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Kushner faces uphill task to smooth Trump bust-ups with Mexico

FILE PHOTO: Senior advisor and son-in-law of U.S. President Donald Trump, Jared Kushner, boards Air Force One as he accompanies the president to Nashville, Tennessee from Joint Base Andrews

FILE PHOTO: Senior advisor and son-in-law of U.S. President Donald Trump, Jared Kushner, boards Air Force One as he accompanies the president to Nashville, Tennessee from Joint Base Andrews, Maryland, U.S., January 8, 2018. REUTERS/Carlos Barria/File photo

By Dave Graham and Frank Jack Daniel

MEXICO CITY (Reuters) – Senior White House advisor Jared Kushner began a visit to Mexico on Wednesday to try to fix rifts over trade, drugs and immigration but many in the host country were skeptical he could repair the damaged relationship.

Mexican diplomats and opposition leaders said that although Kushner, President Donald Trump’s son-in-law, is seen in Mexico as dovish, tensions are running high.

Kushner is also perceived in Mexico as having lost power in the White House after a dispute over U.S. government security clearance.

“He is very weakened, and he is going to get weaker. More than anything, what he comes to say here will be contradicted by Trump the next day,” said Agustin Basave, a senior opposition lawmaker in the Party of the Democratic Revolution.

Kushner was to meet Mexican President Enrique Pena Nieto on Wednesday afternoon, despite criticism from Mexican former diplomats and others who say the U.S. envoy is below the president’s station in terms of protocol.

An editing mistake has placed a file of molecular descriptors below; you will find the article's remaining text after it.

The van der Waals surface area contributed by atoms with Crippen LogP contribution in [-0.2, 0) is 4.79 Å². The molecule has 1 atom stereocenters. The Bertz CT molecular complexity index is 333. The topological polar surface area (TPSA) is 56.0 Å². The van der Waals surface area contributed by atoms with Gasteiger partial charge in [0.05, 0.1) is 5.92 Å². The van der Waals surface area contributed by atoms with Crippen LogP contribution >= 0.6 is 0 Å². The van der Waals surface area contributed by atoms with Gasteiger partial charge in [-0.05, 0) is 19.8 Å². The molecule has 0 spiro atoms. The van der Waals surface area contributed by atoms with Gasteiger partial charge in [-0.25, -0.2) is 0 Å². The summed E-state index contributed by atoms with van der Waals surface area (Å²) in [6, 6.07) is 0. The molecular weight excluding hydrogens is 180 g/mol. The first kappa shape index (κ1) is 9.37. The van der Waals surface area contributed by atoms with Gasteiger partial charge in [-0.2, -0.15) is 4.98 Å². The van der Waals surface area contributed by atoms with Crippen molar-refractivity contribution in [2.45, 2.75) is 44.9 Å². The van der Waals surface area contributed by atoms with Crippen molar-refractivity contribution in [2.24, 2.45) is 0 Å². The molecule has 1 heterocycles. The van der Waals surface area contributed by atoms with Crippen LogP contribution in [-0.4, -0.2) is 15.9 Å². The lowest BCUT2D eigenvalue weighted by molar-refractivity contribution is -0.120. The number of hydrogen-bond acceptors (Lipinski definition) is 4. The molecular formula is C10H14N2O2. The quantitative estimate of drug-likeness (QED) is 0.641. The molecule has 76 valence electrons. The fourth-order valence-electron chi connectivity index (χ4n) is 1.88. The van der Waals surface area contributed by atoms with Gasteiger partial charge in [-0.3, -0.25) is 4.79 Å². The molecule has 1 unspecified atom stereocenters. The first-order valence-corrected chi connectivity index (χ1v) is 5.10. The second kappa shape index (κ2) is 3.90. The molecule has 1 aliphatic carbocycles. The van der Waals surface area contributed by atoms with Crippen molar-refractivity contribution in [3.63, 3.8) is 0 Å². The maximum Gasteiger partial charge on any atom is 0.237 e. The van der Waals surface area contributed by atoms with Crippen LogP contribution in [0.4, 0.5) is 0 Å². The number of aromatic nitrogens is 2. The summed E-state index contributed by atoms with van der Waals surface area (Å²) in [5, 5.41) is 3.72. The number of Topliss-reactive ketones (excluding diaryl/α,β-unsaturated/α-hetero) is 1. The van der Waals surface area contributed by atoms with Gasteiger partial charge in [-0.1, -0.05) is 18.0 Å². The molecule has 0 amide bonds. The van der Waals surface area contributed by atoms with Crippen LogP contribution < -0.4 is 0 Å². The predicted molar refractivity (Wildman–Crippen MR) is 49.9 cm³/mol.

A senior U.S. official said one goal of Kushner’s trip was to smooth tensions that erupted when Trump and Pena Nieto had a testy phone call last month – leading to the shelving of a planned meeting between the two leaders.

Kushner held talks with Foreign Minister Luis Videgaray earlier on Wednesday.

The two have a warm relationship that has given Videgaray more access to the White House over the past year than Mexican leaders are used to.

They were due to address security, drugs, crime, corruption and trade, the U.S. official said.

The renegotiation of the North American Free Trade Agreement, which is mainly handled by other departments, was not due to be discussed, the official said.

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MEXICO MINISTER CRITICIZED

Videgaray has faced criticism for the emphasis he puts in his relationship with Kushner, and for announcing a Trump-Pena Nieto meeting was in the works only for it to collapse.

Questions about the visit were even raised by officials in Mexico’s foreign ministry, who fret that traditional diplomacy has been weakened by Videgaray’s focus on personal contacts.

Mexico’s foreign policy relations with the United States have become “extremely illogical,” said one senior diplomat on Wednesday. Another said officials were taken by surprise by the visit and frustrated they were not informed.

Kushner, a wealthy New York businessman married to Trump’s daughter Ivanka, has not received his full security clearance because of his extensive financial links, which have taken a long time to examine. He has lost access to valuable intelligence, U.S. officials said.

Trump, who has called Mexican illegal immigrants “rapists” and wants Mexico to pay for a border wall, is deeply unpopular in Mexico. He launched a new tirade on Monday saying Mexico needed to do more to stop drugs flowing north.

Despite the concerns about Kushner’s visit, Pena Nieto and Videgaray’s strategy of trying to engage with the Trump administration received support from unexpected quarters, including the left-wing opposition frontrunner for Mexico’s presidential election in July.

“My desire is that the visit by Donald Trump’s relative to meet President Pena is for the good of both nations,” said candidate Andres Manuel Lopez Obrador. “Dialogue, seeking understanding is much better than confrontation.”

His view was echoed by a leader of Pena Nieto’s ruling Institutional Revolutionary Party in Congress.

“(The visit) is recognition by Trump that he’s made relations with Mexico too tense,” said congressman Victor Manuel Giorgana. “It is not in U.S. interests to have such open confrontation with Mexico.”

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(Additional reporting by Gabriel Stargardter and Michael O’Boyle in Mexico City and Steve Holland in Washington; Editing by Alistair Bell)

 

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